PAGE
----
His new film is a remake of a Fred Zinnneman title from 1948; that drama’s post- Holocaust divided-family theme is here transported to Chechnya, with the director’s wife and muse, Bérénice Bejo, playing an NGO operative who strikes up a friendship with a local kid.
African cinema is represented in competition by a single entry, but it’s likely to be less of a token presence than last year’s disappointing “Grisgris”.
Leading Malian director Abderrahmane Sissako’s “Timbuktu” is based on a true story that took place in the north of the country during the recent Islamist occupation, when a young couple were stoned to death for the ‘crime’ of being unmarried. Sissako is up there as a pre-festival pundit’s favourite to lift the Palme d’or, alongside Argentinian director Damian Szifron, who is such an unknown quantity outside of his native land (where he has worked mostly in television) that seasoned film critics were reduced to looking him up on Google – especially after Thierry Frémaux stuck his neck out at the official selection press conference and praised Szifron’s competition contender “Relatos Selvajes” (Wild Tales) as “an incredible film”. Interest is also being piqued by the production involvement of PedroAlmodovar and his brother Agustin.
Among the other competition titles that could lift the skirt of a jury presided over by Australian director Jane Campion are two offerings by directors with one foot in Asia and one in Europe: “Leviathan” from Russian auteur Andrey Zvyagintsev (who picked up the 2003 Golden Lion in Venice with “The Return”) and “Kis Uykusu” (“Winter Dream”) by Turkish festival darling Nuri Bilge Ceylan.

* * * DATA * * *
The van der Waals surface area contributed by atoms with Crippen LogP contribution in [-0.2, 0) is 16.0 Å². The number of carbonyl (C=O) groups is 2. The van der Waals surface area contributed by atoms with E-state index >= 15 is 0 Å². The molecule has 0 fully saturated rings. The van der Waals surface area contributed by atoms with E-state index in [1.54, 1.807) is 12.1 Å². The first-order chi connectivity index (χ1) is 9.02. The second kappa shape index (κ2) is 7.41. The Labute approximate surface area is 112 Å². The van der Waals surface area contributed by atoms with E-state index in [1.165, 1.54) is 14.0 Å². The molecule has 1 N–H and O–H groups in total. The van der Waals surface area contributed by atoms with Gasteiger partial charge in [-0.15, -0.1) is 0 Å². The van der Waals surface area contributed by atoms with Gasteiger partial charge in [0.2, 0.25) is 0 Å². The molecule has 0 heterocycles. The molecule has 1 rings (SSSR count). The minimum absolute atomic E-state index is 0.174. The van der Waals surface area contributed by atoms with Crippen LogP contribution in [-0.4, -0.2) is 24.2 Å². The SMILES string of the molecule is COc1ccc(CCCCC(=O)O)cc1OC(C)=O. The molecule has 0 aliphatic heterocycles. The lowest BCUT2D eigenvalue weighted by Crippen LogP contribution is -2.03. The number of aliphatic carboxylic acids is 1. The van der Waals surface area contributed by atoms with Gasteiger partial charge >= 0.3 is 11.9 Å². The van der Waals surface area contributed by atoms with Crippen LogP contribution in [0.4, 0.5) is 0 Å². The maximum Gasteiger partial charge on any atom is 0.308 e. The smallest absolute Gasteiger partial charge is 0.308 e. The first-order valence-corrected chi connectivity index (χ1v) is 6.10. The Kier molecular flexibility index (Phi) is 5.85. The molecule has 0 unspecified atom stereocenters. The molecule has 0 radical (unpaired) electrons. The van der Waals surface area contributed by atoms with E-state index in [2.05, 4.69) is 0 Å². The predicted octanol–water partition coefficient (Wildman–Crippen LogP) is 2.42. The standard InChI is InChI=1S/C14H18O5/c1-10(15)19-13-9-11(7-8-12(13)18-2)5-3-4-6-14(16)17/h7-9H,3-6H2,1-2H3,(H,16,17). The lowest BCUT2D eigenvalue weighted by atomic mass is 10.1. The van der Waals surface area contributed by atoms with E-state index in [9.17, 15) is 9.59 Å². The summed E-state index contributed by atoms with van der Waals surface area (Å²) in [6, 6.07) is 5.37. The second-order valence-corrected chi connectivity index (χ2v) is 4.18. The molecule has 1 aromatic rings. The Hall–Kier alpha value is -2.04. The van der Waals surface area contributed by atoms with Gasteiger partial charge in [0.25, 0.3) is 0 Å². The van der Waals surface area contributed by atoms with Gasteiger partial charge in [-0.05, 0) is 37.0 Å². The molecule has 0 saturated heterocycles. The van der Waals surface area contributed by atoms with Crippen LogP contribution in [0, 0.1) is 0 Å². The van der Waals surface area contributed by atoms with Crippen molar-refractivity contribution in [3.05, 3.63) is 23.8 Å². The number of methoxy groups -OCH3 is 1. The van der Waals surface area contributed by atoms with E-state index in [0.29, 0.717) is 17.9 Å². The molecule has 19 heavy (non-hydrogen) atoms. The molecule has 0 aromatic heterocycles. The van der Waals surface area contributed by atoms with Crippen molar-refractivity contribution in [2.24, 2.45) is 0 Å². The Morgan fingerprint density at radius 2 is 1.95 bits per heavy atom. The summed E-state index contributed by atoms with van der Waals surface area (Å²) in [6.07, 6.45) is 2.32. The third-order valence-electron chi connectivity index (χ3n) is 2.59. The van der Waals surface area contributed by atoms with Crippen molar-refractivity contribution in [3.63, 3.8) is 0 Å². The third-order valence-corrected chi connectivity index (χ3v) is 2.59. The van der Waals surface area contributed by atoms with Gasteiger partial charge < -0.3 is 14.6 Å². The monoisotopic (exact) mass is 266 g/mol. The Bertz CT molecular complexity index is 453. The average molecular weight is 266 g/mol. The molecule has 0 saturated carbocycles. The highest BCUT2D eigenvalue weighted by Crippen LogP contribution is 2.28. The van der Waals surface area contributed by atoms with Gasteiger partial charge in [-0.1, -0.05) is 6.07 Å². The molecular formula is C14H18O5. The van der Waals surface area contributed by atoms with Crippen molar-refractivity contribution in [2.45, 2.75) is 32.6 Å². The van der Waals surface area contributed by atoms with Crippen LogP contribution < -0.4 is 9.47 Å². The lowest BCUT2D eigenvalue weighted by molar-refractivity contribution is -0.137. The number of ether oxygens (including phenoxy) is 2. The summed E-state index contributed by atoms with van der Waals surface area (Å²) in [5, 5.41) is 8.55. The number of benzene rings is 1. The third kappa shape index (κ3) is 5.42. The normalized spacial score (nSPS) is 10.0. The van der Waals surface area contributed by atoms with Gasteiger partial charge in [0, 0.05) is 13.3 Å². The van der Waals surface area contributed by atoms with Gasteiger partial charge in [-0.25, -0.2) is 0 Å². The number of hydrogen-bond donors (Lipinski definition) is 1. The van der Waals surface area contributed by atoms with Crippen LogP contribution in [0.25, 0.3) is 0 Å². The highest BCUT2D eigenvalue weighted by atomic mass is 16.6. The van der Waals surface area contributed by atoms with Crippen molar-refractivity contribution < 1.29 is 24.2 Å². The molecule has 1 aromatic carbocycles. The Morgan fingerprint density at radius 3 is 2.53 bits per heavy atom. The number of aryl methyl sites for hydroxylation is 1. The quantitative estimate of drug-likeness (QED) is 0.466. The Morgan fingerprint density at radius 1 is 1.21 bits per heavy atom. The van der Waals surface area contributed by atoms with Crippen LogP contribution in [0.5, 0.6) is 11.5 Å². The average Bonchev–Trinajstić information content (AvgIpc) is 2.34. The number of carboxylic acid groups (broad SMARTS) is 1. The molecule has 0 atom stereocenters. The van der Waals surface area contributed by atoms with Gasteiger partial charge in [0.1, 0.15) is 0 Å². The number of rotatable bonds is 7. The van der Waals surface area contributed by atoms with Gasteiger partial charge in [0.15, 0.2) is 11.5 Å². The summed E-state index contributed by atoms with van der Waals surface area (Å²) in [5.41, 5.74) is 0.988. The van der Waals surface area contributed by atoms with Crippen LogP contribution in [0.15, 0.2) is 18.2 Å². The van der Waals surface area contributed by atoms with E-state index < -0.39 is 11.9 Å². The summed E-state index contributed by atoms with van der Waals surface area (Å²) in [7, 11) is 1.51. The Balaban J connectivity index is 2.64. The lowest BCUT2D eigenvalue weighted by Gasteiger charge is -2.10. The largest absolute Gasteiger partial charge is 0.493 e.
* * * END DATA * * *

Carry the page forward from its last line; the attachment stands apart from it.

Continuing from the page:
And that’s just the competition. With directors of the stature of Jessica Hausner, Ryan Gosling, Roben Ostlund and Rolf de Heer in the parallel Un certain régard section, keen cineastes are going to have the usual schedule-screening issues this year. And then there are the two independent sidebars, the Quinzaine and La semaine de la critique.
The former continues its flirtation with genre cinema, serving up thrillers (“These Final Hours”, “Cold in July”), horror films (“Alleluia”) and even a good old- fashioned war caper (John Boorman’s Korean- War-set “Queen and Country”).
The Semaine will offer the usual lucky dip of first or second films by emerging talents, including Sicilian director Sebastiano Riso’s “Più buio di mezzanotte” (“Darker than Midnight”), a film inspired by the early life of famous Italian drag queen Davide Cordova, a.k.a. Fuxia.
The big festival teaser is always how much this golden shower of art-cinema riches will actually translate into box-office success.
Critical darlings like last year’s Palme d’Or winner “Blue is the Warmest Colour” have a history of performing badly with real paying audiences.
That said, Cannes has always been good at leavening its more challenging titles with crowd-pleasers.
This year, more commercial prospects include opening out-of-competition film “Grace of Monaco”, in which Nicole Kidman channels actress-turned-princess Grace Kelly; wrestling drama Foxcatcher by US director Bennet Miller; DreamWorks animation “How to Train Your Dragon 2”; even David Cronenberg’s “Maps to the Stars”, a wry satire on Hollywood child stars and their nightmare parents, starring Julianne Moore, Robert Pattison, Mia Wasikowski, John Cusack, Uncle Tom Cobley and all.
At the very least, being able to put that Cannes Palme d’or logo on the poster adds a touch of class to any marketing campaign. And if the worst comes to the worst, a succés d’estime is better than no success at all.